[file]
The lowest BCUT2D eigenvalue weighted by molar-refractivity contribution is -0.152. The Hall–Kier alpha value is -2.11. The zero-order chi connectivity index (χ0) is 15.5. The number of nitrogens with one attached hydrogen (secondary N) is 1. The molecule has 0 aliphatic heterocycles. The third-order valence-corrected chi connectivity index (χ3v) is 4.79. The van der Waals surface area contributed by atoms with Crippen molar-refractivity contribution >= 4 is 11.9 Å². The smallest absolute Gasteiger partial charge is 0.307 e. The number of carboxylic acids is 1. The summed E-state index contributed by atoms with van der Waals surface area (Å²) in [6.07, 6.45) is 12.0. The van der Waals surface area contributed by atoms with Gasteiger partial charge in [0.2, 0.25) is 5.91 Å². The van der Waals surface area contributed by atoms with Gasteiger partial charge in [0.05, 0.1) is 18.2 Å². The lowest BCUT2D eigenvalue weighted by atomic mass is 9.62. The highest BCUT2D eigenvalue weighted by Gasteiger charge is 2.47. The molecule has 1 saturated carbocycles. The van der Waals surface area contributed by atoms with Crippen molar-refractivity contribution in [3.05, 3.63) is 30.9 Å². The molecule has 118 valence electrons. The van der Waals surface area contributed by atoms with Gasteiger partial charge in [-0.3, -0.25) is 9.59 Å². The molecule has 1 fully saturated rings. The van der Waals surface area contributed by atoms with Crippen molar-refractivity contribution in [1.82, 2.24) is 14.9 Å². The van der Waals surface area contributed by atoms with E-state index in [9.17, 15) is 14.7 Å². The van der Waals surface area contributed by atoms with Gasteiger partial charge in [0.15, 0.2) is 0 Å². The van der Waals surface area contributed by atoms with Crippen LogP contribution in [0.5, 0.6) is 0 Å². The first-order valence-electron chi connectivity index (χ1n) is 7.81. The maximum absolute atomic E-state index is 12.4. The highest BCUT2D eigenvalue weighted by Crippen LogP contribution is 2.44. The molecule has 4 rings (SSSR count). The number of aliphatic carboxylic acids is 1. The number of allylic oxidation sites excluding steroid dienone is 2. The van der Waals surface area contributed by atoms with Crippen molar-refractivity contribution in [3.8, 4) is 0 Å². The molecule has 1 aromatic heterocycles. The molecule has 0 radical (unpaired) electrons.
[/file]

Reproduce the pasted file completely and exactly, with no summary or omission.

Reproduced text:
The lowest BCUT2D eigenvalue weighted by molar-refractivity contribution is -0.152. The Hall–Kier alpha value is -2.11. The zero-order chi connectivity index (χ0) is 15.5. The number of nitrogens with one attached hydrogen (secondary N) is 1. The molecule has 0 aliphatic heterocycles. The third-order valence-corrected chi connectivity index (χ3v) is 4.79. The van der Waals surface area contributed by atoms with Crippen molar-refractivity contribution >= 4 is 11.9 Å². The smallest absolute Gasteiger partial charge is 0.307 e. The number of carboxylic acids is 1. The summed E-state index contributed by atoms with van der Waals surface area (Å²) in [6.07, 6.45) is 12.0. The van der Waals surface area contributed by atoms with Gasteiger partial charge in [0.2, 0.25) is 5.91 Å². The van der Waals surface area contributed by atoms with Gasteiger partial charge in [0.05, 0.1) is 18.2 Å². The lowest BCUT2D eigenvalue weighted by atomic mass is 9.62. The highest BCUT2D eigenvalue weighted by Gasteiger charge is 2.47. The molecule has 1 saturated carbocycles. The van der Waals surface area contributed by atoms with Crippen molar-refractivity contribution in [3.05, 3.63) is 30.9 Å². The molecule has 118 valence electrons. The van der Waals surface area contributed by atoms with Gasteiger partial charge in [-0.3, -0.25) is 9.59 Å². The molecule has 1 fully saturated rings. The van der Waals surface area contributed by atoms with Crippen molar-refractivity contribution in [1.82, 2.24) is 14.9 Å². The van der Waals surface area contributed by atoms with E-state index in [9.17, 15) is 14.7 Å². The van der Waals surface area contributed by atoms with Gasteiger partial charge in [0.15, 0.2) is 0 Å². The van der Waals surface area contributed by atoms with Crippen LogP contribution in [0.5, 0.6) is 0 Å². The first-order valence-electron chi connectivity index (χ1n) is 7.81. The maximum absolute atomic E-state index is 12.4. The highest BCUT2D eigenvalue weighted by Crippen LogP contribution is 2.44. The molecule has 4 rings (SSSR count). The number of aliphatic carboxylic acids is 1. The number of allylic oxidation sites excluding steroid dienone is 2. The van der Waals surface area contributed by atoms with Crippen molar-refractivity contribution in [3.8, 4) is 0 Å². The molecule has 1 aromatic heterocycles. The molecule has 0 radical (unpaired) electrons.